Sunday, November 23

The recycling-bin lady

When my grandma moved out of the home she raised her six children in and into an apartment for the 55+ age group, she had a lot of downsizing to do. She donated many of her clothes, years worth of kitchen supplies, and even her beloved sewing machine. Some of her children took old furniture and helped her move in. An organizational fiend, she put labels on everything and categorized all her possessions. It drove my own disorganized mother nuts, but it was certainly an admirable trait for a woman who pretty much single-handedly raised five boys and a girl all in very close age ranges. A needed trait, you might say.

So when my grandma arrived at her new place and set out her (labeled) recycling bin next to her trash can, she was astonished to discover her apartment complex--which had more than 100 units--didn't have recycling. "No recycling!" she exclaimed to my mother over the phone. "We'll see about that!" To a woman who weathered through the Great Depression, who handed out labeled cups at family reunions and instructed all of her grandchildren to use just one cup the whole week, who saved food scraps to pour into soups and stews ... to this woman who reused all of her aluminum foil until it crumbled apart in your hand, who scrimped and saved, who sewed and mended day and night, who made all of her children's clothes by hand--she could not comprehend the idea of not recycling. And she did something about it.

Circulating a petition among all of her new neighbors, my grandma garnered enough signatures to raise management's eyebrows and cave in. In her mid-80s, she still had the power to persuade and the will to act on her values and beliefs. Grandma became known as the recycling-bin lady.

My grandma died Thursday morning at a hospital in Norfolk, Virginia. She was 87 years old. And today, I walked by a full recycling bin in the lobby of her apartment building.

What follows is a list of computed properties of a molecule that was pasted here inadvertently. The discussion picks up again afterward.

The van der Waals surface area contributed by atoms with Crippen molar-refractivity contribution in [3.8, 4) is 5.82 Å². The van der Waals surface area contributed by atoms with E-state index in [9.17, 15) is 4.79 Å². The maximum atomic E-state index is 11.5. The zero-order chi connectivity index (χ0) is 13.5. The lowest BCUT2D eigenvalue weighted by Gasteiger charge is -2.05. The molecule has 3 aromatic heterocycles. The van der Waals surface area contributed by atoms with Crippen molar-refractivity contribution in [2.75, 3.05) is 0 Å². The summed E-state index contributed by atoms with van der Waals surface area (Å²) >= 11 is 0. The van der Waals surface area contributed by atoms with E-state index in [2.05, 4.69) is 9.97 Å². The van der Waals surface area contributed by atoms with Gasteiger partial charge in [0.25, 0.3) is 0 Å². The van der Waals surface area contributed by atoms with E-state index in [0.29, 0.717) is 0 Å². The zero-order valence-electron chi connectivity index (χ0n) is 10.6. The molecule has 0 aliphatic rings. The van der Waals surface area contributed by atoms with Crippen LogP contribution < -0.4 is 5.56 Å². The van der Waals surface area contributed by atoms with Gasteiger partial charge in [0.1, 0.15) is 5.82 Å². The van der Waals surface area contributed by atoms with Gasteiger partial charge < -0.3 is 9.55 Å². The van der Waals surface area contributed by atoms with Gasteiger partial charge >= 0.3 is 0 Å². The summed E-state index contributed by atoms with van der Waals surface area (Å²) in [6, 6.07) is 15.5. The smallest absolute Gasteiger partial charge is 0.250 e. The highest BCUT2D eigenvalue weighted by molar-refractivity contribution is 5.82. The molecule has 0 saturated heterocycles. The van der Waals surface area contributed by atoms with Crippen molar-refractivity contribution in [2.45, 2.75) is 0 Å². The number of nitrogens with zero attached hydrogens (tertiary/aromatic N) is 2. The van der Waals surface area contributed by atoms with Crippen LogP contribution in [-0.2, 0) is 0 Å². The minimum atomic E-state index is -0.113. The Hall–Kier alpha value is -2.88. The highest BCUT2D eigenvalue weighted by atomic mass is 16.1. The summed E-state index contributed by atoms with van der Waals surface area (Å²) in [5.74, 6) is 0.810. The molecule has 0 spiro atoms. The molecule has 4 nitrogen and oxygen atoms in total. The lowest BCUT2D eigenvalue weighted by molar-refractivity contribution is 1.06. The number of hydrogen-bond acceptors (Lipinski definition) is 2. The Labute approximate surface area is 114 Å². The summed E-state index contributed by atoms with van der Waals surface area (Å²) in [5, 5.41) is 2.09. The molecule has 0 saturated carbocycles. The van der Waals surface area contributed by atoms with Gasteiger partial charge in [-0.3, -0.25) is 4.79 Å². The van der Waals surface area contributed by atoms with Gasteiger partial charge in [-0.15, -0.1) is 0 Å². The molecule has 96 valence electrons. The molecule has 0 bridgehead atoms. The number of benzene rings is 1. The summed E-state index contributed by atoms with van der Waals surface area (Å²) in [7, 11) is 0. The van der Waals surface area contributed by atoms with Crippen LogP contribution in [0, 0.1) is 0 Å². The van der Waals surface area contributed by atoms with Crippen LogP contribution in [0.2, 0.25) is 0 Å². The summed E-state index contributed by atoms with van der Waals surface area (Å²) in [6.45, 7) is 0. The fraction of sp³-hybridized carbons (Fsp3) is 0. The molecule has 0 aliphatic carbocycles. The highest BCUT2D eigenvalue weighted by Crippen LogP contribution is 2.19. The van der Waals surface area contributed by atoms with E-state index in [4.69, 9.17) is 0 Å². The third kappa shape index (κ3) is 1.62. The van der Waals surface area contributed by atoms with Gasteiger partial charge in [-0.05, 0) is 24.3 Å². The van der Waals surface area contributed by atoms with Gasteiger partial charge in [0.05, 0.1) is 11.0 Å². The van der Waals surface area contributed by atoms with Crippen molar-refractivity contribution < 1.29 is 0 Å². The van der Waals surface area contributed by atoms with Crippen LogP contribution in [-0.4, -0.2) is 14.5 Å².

13 comments:

Green Bean said...

What a legacy! What an inspiration for you. Thank you for sharing her stamina and success with us. It sounds like she had a life well lived and isn't that what all of us hope for.

Momma Val said...

Yeah Grandma! This sooo reminds me of my grandmothers and grandfathers and great aunts and uncles, the way that that generation was so non-wasting and always fixing and mending everything. It drives me nuts that most people nowadays aren't like this. My mother and her sisters are a lot like this too. So cool!

BerryBird said...

It sounds like your grandma was a strong and principled woman. How nice to see that full recycling bin in her building, and know it was her passion that made it possible.

citizen of the world said...

Wow, that one letf me with a lump in my throat. Impressive woman. I'm sorry for your loss and thankful for you that you had her in your life.

Stacy said...

Sorry for your loss - she was no doubt an amazing woman.

BlackenedBoy said...

I'm sorry for your loss, but it does sound as if your grandmother lived a full, productive, and interesting life.

I think that the full recycling bin was a very fitting way to end this post; her efforts brought tangible changes into the world, one of them in the form of a recycling container that wouldn't have been there without her.

It sounds as if you've inherited a bit of her waste consciousness.

Nicole said...

I have to say that this lovely post brought tears to my eyes. What a woman!!!

Nadine said...

I'm with Nicole on this one. Very touching! I am sorry for your loss.

Mon (Global Homestead) said...

I'm sorry for your loss. She sounds super amazing.

I would have loved her as a grandma, and kinda see myself being a similar type of gran - not taking any shit.lol Your gran sounds like she took life by the horns.

That was a great tribute to her.

organicneedle said...

I'm sorry for your loss. What a gift to have had such an influence in your life. My grandparents also lived with a similar mindset and I truly treasure my memories of all their frugal quirkiness.+

VioletSky said...

Oh. I came by for a look see and was expecting a nicely wrapped up, happy ending. Well, it was a wrapped up ending. Sorry for your loss. Beautifully written.

Stevyn Colgan said...

The cycle of life and death ... it's the ultimate recycling I guess. She sounds like a grand old lady. You're lucky to have had her around. x

fullfreezer said...

Sorry for your loss. She sounds like quite an amazing woman. You are so lucky to have had someone like her in your life.